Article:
A creed can imply, for some brave and intrepid souls, an aim or an action. So, let’s say I still want to cling to my religious creed as something that should influence my actions. Let’s take some of the words of The Nicene Creed for example. If I actually believe for instance that “God is the maker of heaven and earth”, as my creed proclaims; then consequently, I should treat the earth as if it is God’s. If the whole earth, planet, people, trees, plants, animals, air, water – if all were made by a Supernatural Being that exists somewhere beyond the Earth but also within our World, and Who loves the whole planet as something She/He/They created, then how should I and my fellow creed-followers ACT? How should we, based on our creed, treat the Whole World, the created essence of Our God? Well, if actions speak louder than words, one would have to conclude as the inspired words found in James 2:14-26 does, that “faith without works is dead”.
To take a simplistic approach to deducing what I might mean when I say I believe in the ideas that have been written down in the Nicene Creed, let’s pretend I really did believe that when my group of fellow Nicene Creed believers recited this, we were joining together to commit to actions implied by the “beliefs or aims” presented in the words, and that by committing to the beliefs that would lead to actions we were also saying that we would hold ourselves and each other RESPONSIBLE for following through on how best to act on those beliefs and to LIVE OUT those beliefs in our community and in the world at large. If that were the case, what would it mean for me to say with others: “I look for the life of the world to come” and how would I act in order to live into a world that I prefer to the one we are making now?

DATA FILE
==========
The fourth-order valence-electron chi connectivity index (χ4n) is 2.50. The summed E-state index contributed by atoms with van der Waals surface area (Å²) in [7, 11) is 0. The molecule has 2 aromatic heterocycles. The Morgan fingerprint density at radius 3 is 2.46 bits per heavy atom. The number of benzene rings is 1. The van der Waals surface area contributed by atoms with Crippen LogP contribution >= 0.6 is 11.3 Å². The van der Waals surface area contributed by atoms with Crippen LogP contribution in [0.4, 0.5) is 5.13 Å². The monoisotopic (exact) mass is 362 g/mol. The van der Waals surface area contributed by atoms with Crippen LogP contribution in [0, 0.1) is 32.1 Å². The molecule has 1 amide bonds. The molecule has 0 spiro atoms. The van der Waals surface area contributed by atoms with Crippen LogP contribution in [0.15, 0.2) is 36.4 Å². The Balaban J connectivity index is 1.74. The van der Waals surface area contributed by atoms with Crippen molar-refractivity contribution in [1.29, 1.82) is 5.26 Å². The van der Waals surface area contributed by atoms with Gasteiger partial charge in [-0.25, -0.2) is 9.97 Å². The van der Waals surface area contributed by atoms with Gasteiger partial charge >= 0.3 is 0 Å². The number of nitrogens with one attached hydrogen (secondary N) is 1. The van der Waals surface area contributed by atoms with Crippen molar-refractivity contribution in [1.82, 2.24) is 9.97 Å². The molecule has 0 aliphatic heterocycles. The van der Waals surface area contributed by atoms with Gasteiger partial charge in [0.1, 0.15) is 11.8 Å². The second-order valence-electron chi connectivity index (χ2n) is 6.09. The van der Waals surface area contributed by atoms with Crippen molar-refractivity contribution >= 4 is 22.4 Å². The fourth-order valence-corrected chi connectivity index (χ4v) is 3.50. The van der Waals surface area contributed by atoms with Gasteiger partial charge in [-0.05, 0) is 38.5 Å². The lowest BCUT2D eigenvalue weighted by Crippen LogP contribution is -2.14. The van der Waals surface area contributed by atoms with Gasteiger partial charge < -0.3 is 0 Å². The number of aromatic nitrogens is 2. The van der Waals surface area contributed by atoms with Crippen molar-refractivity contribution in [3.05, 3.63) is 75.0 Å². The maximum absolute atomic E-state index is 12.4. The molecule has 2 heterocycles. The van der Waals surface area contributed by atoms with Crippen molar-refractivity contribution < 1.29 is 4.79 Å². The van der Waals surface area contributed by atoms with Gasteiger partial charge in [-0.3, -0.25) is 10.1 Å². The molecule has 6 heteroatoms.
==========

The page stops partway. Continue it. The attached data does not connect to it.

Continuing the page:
A creed, to be any use or any good at all must be open to change, and in constant evolution, just like any group, or church, or nation, or club, or human being, should be. The ironic thing is that for a creed to be consistent, it must be open to new interpretations and new ways of living into the truths supposedly inherent in the written words. To be not only deeply true, but critically useful, a belief system must be a kind of oxymoronic foundation, that is both bedrock and solidly based in eternal truths, and also completely and eternally changing with the deeper understanding amidst the new realities and new responsibilities of the place and time in which humans live. A creed should be as evolutionary as every living thing in the created world actually is. What a person believes should be as grounded in what a person should be as nature is grounded to the Earth. To Be-lieve is to let my Be-ing, Live.
I have begun to look more intensely and intentionally, at the many sources of my own belief system and I have been humbled by the great writers, teachers, radicals, and most of all the “Do-ers” who have created the creeds that aim to guide us, both as citizens of the world and for some us, perhaps and hopefully, as “citizens of heaven”. And as I look and read, and reread, meditate, and grapple and struggle with these creeds, and find new creeds from other places, times, nations, and religions to wrestle with, I am trying to turn my telescope around the other way. I am trying to observe my actions, both current and past, and ask myself this:
What is my Purpose? What do my actions tell me and others about what I really believe?
What do I actually do to support the nation and community I live in, to the best of my ability in my understanding of what it means to be a good citizen with care and caring, and “freedom and justice” for all?